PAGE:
FW: Thoughts on describing what goes on the wire.

-----Original Message-----
From: Williams, Stuart 
Sent: 09 October 2001 12:58
To: 'Oisin Hurley'; 'Hugo Haas'; 'David Fallside'; 'Glen Daniels';
'Chris.Ferris@sun.com'; 'Henrik Frystyk Nielsen'; 'Mountain, Highland
M'; 'marc.hadley@sun.com'; 'Mark Nottingham'; 'Noah Mendelsohn';
'ylafon@w3.org'; Mark A. Jones (E-mail)
Cc: 'Doug Davis'; 'w3c-archive@w3.org'
Subject: Thoughts on describing what goes on the wire.

Regarding Doug's appeal [1] that we speak much more in terms of what goes on
the wire (not that we're really that close to the wire!), I had a thought
that we might use something like a process algerba rather than a finite
state machine for specifying the behavioural aspects of requester and
responder for the single-request-response MEP. Basically it goes along the
lines that you need to specify the set of admissable message/event traces
(at some view point).

I mentioned some of this in a note to Doug yesterday[2]... however he
doesn't appear to have responded to the thought.

I have some process algebra guru's around who I haven't managed to speak to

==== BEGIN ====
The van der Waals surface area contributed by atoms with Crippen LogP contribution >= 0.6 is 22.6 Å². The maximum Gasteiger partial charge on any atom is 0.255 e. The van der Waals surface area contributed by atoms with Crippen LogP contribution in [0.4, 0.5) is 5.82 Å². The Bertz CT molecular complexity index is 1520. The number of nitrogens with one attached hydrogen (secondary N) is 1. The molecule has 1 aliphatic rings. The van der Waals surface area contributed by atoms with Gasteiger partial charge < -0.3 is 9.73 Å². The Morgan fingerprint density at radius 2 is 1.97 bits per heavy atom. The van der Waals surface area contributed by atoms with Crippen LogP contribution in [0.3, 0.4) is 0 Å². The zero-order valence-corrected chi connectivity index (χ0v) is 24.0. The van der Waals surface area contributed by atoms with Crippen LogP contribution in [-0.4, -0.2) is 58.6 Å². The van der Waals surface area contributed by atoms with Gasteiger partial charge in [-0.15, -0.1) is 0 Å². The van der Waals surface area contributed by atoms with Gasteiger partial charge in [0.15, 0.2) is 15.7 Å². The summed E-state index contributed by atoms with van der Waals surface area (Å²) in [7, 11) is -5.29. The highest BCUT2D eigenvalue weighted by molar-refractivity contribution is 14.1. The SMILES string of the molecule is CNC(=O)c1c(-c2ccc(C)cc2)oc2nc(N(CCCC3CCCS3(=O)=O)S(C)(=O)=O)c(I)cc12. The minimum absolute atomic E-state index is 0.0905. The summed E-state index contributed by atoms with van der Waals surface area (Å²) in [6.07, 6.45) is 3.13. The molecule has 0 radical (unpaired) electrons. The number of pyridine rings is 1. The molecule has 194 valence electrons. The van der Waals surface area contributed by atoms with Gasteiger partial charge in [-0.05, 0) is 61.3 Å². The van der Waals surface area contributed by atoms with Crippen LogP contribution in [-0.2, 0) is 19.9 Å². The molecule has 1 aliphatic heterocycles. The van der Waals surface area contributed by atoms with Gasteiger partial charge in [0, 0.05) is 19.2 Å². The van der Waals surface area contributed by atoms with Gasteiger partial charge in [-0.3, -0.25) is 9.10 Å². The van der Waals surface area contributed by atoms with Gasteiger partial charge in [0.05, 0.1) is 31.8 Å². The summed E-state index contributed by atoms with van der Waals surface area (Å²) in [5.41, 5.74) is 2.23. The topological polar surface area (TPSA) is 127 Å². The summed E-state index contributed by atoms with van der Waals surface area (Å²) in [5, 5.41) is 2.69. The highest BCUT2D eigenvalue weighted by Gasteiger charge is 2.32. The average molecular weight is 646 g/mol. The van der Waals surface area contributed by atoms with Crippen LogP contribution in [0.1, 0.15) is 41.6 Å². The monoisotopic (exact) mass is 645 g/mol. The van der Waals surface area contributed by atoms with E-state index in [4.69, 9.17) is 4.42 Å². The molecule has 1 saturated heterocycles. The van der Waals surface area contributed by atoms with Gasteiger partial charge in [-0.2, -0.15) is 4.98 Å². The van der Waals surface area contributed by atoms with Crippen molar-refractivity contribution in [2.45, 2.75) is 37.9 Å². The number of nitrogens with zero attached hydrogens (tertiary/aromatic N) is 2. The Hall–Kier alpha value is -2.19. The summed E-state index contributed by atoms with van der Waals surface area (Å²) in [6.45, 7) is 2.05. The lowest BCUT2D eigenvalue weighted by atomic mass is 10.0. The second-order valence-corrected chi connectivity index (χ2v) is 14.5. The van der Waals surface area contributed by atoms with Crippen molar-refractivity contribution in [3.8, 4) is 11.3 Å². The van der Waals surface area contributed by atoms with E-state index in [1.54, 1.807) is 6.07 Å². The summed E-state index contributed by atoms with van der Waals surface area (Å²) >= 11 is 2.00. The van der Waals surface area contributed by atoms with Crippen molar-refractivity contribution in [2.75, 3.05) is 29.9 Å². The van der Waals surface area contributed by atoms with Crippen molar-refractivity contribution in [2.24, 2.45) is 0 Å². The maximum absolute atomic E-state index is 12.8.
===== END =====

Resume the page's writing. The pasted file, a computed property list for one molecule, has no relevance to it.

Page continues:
but for the 'wire' it goes something like this:

Alphabet (ie. set of wire events) =
	{ SOReq,		//Start of request (on the 'wire')
	  EOReq,		//End of Request
	  SOResp,		//Start of Response
	  EOResp,		//End of Response
	  fail }	      //Transmission/Reception failure.

Normal message (successful) traces at would be:


Then there are a whole bunch of failure cases that we usally ignore:


I played about with this and get the following expression for the on the
wire process:

  SOReq.(   EOReq.(SOResp.(EOResp | fail) | fail)
          | SOResp.(  (EOReq.(EOResp | fail) | fail)
          | (EOResp.(EOReq | fail) | fail) )
          | fail).stop

  [ '.' is sequencing (followed by), '|' is non-deterministic choice ]

This is a bit like a regular expression that matches all the admissable
traces that 'fit' the message exchange pattern.

I think this is very compact, captures (just) the 'on-the-wire' behaviour
request/response, covers ALL the high level failure cases. It also captures
the potential for request and response messages to overlap in time (the
state machines don't capture that properly at the moment).

Done this way, I think the state-machine would disappear from the binding
description... which would probably become more to Doug's taste. 

However, it too may be completely inaccessible...

If we were to re-jig things this way, the formal part of the mep description
would present something like the material above; and the binding description
would detail what goes on the wire between SOReq and EOReq and between
SOResp and EOResp. It would also detail any SOAP specific significance of
HTTP status codes when received and the circumstances under which SOAP
requires particular status codes to be sent. 

So before I do anything more with it I'd appreciate comments encouraging or


    and following...


Received on Tuesday, 8 January 2002 11:05:11 UTC